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States are fighting over whose learning loss is the worst

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The NAEP National Education Assessment is known as the “nation’s report card” because it gives policymakers a window into national learning. Released last month, the latest results are shown large national declines in math and reading scoresshowing how devastating the pandemic has been to learning.

The ratings also led states to jostle for position as they sought whose education systems were more devastated by the pandemic.

For example, immediately after the results, California Governor Gavin Newsom’s office issued a press release boasting that his state “surpassed most states in learning loss.” The release noted that California’s math scores declined less than other states. Newsom credited the performance to the state 23.8 billion dollars to increase funding for education, but also acknowledged that it was not “a celebration, but a call to action”.

In some states, observers boasted even more about their relative effectiveness. In Alabama, for example, a news analysis of the state’s NAEP results explained that the state is no longer at the bottom of the list in terms of learning loss. commenting on this“the nation’s misfortune is Alabama’s gain.”

It’s tempting to make these comparisons, and the national figure broken down by state is almost competitive. But the practice is “really problematic,” says Karin Lewis, director of the Center for School and Progress at the NWEA academic assessment nonprofit.

“Unfortunately, I think calls for comparison between states are really problematic,” Lewis says.

She argues that NAEP results are really only meant to provide a snapshot of student performance in certain grades every couple of years that policymakers at the federal and state levels can use to make investment decisions. Taking them out of context and placing them in conversation with individual outcomes such as health scores can be misleading.
Worse, competitiveness can be destructive.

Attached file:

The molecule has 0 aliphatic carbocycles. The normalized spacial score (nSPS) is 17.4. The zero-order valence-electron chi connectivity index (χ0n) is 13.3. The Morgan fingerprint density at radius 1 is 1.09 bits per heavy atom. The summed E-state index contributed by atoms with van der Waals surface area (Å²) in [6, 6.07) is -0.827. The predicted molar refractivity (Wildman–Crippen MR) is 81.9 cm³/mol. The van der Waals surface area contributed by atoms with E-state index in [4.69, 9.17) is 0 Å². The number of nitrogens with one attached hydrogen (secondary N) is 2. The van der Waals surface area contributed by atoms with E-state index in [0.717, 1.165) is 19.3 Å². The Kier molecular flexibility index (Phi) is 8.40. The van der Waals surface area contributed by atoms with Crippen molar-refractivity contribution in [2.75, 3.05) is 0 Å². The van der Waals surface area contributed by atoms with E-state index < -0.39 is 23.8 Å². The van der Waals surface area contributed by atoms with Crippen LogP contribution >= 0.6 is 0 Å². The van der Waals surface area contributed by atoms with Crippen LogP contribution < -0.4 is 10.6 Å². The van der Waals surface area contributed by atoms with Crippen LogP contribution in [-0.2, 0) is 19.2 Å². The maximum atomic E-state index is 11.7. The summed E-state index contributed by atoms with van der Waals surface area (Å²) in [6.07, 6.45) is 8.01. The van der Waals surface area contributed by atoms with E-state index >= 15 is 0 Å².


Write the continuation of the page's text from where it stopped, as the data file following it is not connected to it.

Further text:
Comparisons between states can give a false sense of confidence to those who rank higher. And it can demoralize teachers who do the hard work in states that fall at the bottom of the rankings. When teachers are already facing each other severe burnout and unprecedented challenges, it may not be ideal.

“Those kinds of comparisons, I think, demoralize people and make them feel defeated,” says Mia Datteri, a researcher at NWEA who focuses on literacy.

Daughtery draws on her own experience. She used to be a teacher in Las Vegas, she says, and when she saw her state at the bottom of the list, it made her feel depressed and unmotivated, like she was being blamed for larger systemic problems. “It’s not inspiring,” she says. “It doesn’t help.”

Lewis adds that when states look for comparisons, they should find states similar to theirs that have made some improvements. These states, at least, may have applicable lessons.

The focus should be on the future, not the past, she argues.

“I would hate to see us use these results to further challenge past decisions that were made and place the blame on places where we failed,” Lewis says. “I think we need to be more introspective and think about how we use this to do better in the future.”

There are signs that other education leaders are seeing the downside of education rankings.

Just last week, for example, Yale and Harvard Law schools, as well as the University of California, Berkeley, were dropped from the US News & World Report rankings. While these schools tend to top the list, Yale Law School Dean Heather Gerken says the ranking system set up “fancy” dynamics unrelated to improving the education of their students.

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